(i) March 23, The government declared a general holiday from March 26 to April 4, which has been extended until May 5: government offices, private offices, and courts will be closed, commercial banks will operate shorter hours; (ii) Individuals have been requested not to leave their homes except to collect daily necessities and emergency supplies, and to wear masks when outside; and (iii) A lockdown has been imposed on 75 hotspots in Dhaka where cases have been identified, and a curfew is in operation from 6pm to 6am; (iv) October 29, extends closure of educational institutions till Nov. 14. [update]

Belgium 12 12 - Non-Economic Measures EUR IMF. (accessed 1 October 2020).

(i) The minority government-which has been granted enhanced executive powers-has implemented a range of measures to reduce the spread of the coronavirus, including school and retail shop closures, a ban on all gatherings, limiting movement to essential needs, ban of non-essential travel abroad; (ii) The government has announced a phased conditional on health outcomes. On this basis, manufacturing and business services sectors were reopened on May 4, to be followed by shops (May 11 and May 18). Schools will also start to gradually reopen from May 18. The reopening of other sectors and overseas travel will be assessed by June 8, while sporting events remain banned until July 31; (iii) June 11, Hospitality, cultural, and non-contact sports activities (without audience) as well as religious services were allowed to resume as of June 8. Domestic travel restrictions have been lifted; (iv) June 18, travel restrictions within the Schengen area have also been lifted; (v) July 23, Due to the recent rise in the number of new cases, the government decided to put the 5th phase of reopening on hold, imposed new preventive measures and further decentralized decision making regarding mask wearing to local authorities; (vi) August 20, the government decided to ease some restrictions, while keeping social distancing rules in place until at least end-September. For instance, shopping and events are now permitted; (vii) Schools, except universities, have fully reopened in September, with in-person classes.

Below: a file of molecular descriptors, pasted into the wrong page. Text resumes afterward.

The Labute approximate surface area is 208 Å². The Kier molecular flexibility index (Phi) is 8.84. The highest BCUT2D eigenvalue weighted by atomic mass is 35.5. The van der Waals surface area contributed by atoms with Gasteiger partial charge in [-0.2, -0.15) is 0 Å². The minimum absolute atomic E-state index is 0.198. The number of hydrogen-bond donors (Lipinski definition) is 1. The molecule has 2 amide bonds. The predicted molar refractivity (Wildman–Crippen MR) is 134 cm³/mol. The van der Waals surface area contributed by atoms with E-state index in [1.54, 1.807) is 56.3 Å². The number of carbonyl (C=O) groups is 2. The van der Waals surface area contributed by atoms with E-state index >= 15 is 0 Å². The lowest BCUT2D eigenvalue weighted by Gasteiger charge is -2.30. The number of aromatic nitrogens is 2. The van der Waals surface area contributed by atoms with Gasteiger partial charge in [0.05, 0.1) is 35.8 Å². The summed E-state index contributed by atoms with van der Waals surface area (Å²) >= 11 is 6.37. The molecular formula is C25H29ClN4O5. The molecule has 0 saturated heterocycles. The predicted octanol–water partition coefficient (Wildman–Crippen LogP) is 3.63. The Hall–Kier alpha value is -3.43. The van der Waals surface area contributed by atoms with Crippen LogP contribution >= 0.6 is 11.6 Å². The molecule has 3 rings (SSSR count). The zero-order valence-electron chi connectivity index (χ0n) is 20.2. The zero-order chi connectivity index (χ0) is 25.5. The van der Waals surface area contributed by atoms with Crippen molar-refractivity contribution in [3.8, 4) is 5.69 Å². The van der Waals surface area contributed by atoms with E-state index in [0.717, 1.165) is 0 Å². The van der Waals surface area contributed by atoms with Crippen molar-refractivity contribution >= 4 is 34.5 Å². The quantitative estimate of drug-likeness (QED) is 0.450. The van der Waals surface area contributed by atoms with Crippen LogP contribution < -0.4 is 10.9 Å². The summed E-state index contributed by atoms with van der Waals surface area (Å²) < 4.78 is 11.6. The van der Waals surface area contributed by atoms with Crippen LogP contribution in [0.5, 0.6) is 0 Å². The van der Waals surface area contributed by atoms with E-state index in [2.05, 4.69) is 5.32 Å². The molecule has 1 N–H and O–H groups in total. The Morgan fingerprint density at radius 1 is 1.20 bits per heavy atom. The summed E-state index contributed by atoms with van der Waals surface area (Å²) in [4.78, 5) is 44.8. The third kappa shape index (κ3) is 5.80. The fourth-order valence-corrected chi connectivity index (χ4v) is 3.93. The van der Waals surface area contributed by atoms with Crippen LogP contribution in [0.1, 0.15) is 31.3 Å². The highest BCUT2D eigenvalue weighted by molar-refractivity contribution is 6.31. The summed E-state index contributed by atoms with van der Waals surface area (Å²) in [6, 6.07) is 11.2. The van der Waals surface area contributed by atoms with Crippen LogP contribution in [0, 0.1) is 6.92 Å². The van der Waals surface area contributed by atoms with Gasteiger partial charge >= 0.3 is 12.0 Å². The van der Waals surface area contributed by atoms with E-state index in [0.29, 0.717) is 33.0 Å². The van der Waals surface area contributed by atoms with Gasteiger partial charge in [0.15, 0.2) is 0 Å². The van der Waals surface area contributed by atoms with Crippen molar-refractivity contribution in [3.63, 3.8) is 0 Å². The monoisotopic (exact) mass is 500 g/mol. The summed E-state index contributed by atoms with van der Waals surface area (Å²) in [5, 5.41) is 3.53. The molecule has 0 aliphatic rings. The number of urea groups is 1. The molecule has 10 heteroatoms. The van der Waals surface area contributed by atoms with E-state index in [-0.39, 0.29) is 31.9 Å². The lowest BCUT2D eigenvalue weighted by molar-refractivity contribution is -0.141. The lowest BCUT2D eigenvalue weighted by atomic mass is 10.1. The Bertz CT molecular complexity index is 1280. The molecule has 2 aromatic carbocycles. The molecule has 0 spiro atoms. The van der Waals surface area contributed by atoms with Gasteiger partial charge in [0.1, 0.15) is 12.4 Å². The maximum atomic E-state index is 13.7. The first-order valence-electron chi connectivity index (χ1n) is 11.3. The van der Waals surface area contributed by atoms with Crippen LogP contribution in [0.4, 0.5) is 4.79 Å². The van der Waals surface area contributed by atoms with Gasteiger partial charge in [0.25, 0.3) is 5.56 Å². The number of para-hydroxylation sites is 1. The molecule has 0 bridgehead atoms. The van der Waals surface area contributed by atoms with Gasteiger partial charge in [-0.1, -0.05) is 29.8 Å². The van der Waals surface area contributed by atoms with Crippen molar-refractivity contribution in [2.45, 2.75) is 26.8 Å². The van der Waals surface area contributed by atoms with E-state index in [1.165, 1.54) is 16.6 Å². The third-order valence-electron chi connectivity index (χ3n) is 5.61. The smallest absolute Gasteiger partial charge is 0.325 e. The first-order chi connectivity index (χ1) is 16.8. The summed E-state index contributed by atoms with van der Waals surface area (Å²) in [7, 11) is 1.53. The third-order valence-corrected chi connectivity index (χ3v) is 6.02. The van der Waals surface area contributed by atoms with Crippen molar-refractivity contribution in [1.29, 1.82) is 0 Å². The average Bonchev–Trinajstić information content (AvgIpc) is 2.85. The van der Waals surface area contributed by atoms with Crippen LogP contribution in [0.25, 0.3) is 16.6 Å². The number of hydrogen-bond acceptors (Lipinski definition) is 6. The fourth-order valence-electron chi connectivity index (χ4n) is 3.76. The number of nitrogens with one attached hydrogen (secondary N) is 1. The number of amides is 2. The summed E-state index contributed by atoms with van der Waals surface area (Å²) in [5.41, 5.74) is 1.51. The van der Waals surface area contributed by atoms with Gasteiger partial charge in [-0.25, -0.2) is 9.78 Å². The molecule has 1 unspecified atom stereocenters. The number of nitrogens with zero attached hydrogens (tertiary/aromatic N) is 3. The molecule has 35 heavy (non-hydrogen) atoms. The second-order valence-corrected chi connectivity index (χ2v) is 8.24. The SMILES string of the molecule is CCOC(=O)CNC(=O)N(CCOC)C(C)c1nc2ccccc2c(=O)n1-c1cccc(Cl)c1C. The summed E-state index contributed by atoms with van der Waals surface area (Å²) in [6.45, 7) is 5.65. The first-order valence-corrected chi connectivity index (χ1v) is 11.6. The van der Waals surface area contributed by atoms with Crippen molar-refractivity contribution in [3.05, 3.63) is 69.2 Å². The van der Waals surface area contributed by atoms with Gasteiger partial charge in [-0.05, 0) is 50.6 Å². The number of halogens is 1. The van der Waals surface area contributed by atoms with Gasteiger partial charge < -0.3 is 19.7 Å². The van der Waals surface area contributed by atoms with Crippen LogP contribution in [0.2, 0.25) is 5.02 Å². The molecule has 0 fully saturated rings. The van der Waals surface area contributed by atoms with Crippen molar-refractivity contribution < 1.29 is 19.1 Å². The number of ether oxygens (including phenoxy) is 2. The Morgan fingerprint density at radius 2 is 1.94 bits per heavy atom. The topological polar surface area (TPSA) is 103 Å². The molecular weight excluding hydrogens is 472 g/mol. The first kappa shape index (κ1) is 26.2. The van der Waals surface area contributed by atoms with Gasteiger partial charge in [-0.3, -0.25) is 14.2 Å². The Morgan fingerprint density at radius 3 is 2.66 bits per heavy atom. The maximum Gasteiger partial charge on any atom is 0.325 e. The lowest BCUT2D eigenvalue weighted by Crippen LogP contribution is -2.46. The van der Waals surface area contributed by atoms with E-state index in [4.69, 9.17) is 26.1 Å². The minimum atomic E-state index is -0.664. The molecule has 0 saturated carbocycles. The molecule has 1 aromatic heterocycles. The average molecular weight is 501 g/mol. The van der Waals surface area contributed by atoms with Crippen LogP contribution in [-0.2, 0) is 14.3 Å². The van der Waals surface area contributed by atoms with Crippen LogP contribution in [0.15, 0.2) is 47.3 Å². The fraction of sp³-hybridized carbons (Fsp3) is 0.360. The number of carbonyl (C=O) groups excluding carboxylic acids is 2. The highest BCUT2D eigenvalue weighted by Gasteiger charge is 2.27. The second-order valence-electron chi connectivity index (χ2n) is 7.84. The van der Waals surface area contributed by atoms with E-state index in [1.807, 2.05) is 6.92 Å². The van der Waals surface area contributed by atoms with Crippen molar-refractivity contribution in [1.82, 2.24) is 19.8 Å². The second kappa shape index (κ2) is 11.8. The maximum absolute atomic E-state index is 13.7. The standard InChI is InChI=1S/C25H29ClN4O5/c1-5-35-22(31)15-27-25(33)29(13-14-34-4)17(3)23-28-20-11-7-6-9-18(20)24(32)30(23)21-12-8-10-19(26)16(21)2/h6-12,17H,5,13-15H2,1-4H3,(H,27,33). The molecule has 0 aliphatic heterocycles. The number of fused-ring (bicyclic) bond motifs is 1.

Bhutan 12 12 - Non-Economic Measures BTN/INR IMF. (accessed 24 July 2020); PMO. (accessed 20 July 2020); Royal Government of Bhutan. (accessed 11 August 2020); Royal Government of Bhutan. (accessed 02 September 2020); Royal Government of Bhutan. (accessed 11 September 2020).

(i) Bhutan started imposing containment measures immediately after the first case was recorded on March 6, with restriction of entry of foreign tourists initially for two weeks but extended afterwards and closure of schools in three cities; (ii) March 22, Bhutan sealed off its land borders as a precautionary measure to prevent the spread of COVID-19. For non-Bhutanese, exits are allowed. Incoming non-Bhutanese are scrutinized and quarantined where applicable; (iii) March 27, More containment measures were imposed on public gatherings, travel (within and outside Bhutan), business and entertainment, games and sports and civil service, corporate, private, and other agencies. The quarantine period has been extended to April 21; (iv) Healthcare measures include setting up dedicated hospitals and quarantine centers; (v) June 19, Easing of restrictions, which will be done in phases, in schools, institutes, and colleges, except pre-primary levels, low risk businesses, sports, trainings and workshops, religious and social functions, parks and public spaces, and public transport; (vi) June 19, All government, corporate, and allied agencies are called to discontinue "work from home" starting June 22; (vii) August 11, Government announces nationwide lockdown. On September 1, The government announced a phased easing of lockdown restrictions between September 1 and 10. On September 10, the Government released new guidelines on the movement of individuals throughout the country.

Brazil 12 12 - Non-Economic Measures BRL KPMG. (accessed 29 April 2020).

(i) Several travel restrictions for individuals coming to Brazil (Venezuela, Argentina, Bolivia, Colombia, French Guiana, Guyana, Paraguay, Peru, and Suriname, Uruguay, the People’s Republic of China, the European Union member states, Iceland, Norway, Switzerland, the United Kingdom & Northern Ireland, Australia, Japan, and Malaysia); (ii) Brazil’s population has been advised to stay at home in self-isolation as much as possible; (iii) Businesses have largely adhered to this policy and have requested that their employees work remotely or take early vacation; (iv) No nationwide lockdown, but 23 of Brazil's 27 federative units (states) have imposed confinement measures; (v) Schools are not closed nationwide, but several states and municipalities have closed educational institutions. For example, in São Paulo, schools have been closed since 23/3.